Sun, Oct 03, 2004 - Page 9 News List

Neither red nor blue, `swing states' are the new battleground

By William Safire  /  NY TIMES NEWS SERVICE , NEW YORK

If there is one area of total agreement among political thumb-suckers of every stripe, it is that this year's presidential election will be won or lost in the battleground states.

California and New York? Fuhgeddaboutem. They go in the blue-state column. Texas and South Carolina? Sure-thing red states.

"What they did in Florida in 2000," John Kerry warned the Congressional Black Caucus, "they may be planning to do in battleground states all across this country this year." Dick Cheney told a town hall meeting in Milwaukee: "Wisconsin is an extraordinarily important state. It's a battleground state." Those are two of the 10 or so states in which the majority of advertising money of both campaigns is being spent.

These are the swing states, their electoral votes to be determined by the mysterious swing voter -- that person pollsters count upon not to be counted upon. Although Kerry said with some gallantry, "We're not dividing this country into red states and blue states," he may be the only one who's not. Let us now delve into the etymology of these recent additions to the American language.

For red state/blue state, I have in hand Hatchet Jobs and Hardball (Oxford, US$25), a new dictionary of political slang. Though the editor, Grant Barrett, provides no context for his entries, the citations often define themselves. Perhaps because color television was not universal until a generation ago, electoral maps were not consistent until the campaign of the president George Bush against Bill Clinton.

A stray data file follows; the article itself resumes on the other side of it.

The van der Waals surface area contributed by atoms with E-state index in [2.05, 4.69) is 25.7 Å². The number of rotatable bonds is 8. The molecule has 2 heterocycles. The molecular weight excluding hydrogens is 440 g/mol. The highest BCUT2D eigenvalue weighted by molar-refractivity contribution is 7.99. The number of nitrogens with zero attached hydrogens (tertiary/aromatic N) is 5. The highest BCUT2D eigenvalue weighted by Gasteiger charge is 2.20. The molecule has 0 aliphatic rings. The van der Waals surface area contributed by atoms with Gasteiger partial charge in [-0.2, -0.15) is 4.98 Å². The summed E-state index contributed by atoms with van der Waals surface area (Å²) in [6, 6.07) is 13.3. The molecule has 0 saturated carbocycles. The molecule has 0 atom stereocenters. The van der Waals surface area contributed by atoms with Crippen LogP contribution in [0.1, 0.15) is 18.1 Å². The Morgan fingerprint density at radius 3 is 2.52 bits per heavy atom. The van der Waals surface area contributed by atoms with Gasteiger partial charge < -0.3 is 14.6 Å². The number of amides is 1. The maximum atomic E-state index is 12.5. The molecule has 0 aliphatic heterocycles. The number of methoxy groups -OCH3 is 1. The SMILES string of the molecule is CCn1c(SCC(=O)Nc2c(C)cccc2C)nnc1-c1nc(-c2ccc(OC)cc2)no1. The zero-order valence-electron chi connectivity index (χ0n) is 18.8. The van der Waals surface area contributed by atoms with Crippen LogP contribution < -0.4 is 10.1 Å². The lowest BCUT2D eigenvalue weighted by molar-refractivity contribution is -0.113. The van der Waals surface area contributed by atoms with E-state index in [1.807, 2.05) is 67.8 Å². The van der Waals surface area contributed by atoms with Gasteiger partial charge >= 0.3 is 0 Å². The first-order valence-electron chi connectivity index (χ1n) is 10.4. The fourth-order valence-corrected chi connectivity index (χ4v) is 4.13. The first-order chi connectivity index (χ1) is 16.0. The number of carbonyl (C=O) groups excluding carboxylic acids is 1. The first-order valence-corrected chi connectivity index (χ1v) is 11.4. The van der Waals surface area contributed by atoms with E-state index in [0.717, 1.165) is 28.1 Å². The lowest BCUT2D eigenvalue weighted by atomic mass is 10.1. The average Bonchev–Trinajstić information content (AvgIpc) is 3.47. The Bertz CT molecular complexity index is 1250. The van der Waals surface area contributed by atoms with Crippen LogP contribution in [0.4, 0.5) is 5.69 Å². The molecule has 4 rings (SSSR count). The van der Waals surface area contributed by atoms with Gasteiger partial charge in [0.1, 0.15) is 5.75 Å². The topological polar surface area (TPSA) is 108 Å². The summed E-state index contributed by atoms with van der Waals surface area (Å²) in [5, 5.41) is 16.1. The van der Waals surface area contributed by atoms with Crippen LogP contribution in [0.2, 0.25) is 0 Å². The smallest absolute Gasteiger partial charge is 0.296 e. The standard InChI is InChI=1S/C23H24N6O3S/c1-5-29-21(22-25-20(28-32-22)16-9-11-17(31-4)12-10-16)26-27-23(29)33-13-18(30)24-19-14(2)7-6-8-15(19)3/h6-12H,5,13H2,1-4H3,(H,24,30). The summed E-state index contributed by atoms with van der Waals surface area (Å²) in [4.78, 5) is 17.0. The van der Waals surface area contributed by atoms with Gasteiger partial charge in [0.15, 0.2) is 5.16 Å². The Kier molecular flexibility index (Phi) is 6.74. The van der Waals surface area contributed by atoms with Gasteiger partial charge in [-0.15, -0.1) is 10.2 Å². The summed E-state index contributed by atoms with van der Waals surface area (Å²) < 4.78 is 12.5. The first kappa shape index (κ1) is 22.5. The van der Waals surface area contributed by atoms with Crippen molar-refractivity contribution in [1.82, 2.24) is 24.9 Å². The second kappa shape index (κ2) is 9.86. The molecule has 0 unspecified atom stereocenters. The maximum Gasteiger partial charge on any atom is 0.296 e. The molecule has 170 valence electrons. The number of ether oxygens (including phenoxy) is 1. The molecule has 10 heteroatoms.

But on Oct. 15, 1992, a Boston Globe writer noted, "But when the anchormen turn to their electronic tote boards election night and the red states for Clinton start swamping the blue states for Bush, this will be a strange night for me." (By digging further on the Web, the reader can find that the coiner, or at least an early user, was David Nyhan, then of the Globe staff.)

On Nov. 5 of that year, after the results were in, USA Today reported someone (I'm not going to keep looking up these citations) saying, "I think it shows the lack of historical memory pundits have ... They're a lot more excited because they see a lot more blue states than red states."

That poses (not begs) the question: Why are Republicans red and Democrats blue? In France in the 1780s, revolutionaries sported a red cockade; in the European revolutions of 1848, "Red Republicans" advocated the use of force to overthrow governments and red became the color of communism. The Times of London wrote in 1848 about the battle in France "of the red Republic, as the Ultras there call themselves, against the blue -- colours being used to designate the parties as much in provincial France as in our counties in England." (A nice find, but somehow that doesn't strike me as the reason that solidly GOP states in the US are colored red on maps. Sometimes, as Sigmund Freud is said to have said, a cigar is just a cigar.)

But what about the battleground states -- where does that come from? Unfortunately, that is not covered in Barrett's dictionary, nor can it be found in the much more exhaustive 1993 edition of Safire's Political Dictionary, which I'm too busy to update. I first heard the phrase uttered by John Mitchell, the Nixon campaign manager in 1968, regarding the states in the upper Midwest, but I didn't make a note of it then, so that's not a solid citation. But thanks to my intrepid researcher, Elizabeth Phillips -- and the Library of Congress' American Memory database (www.memory.loc.gov) -- we have a coinage that will be hard for any lexicographer to antedate.

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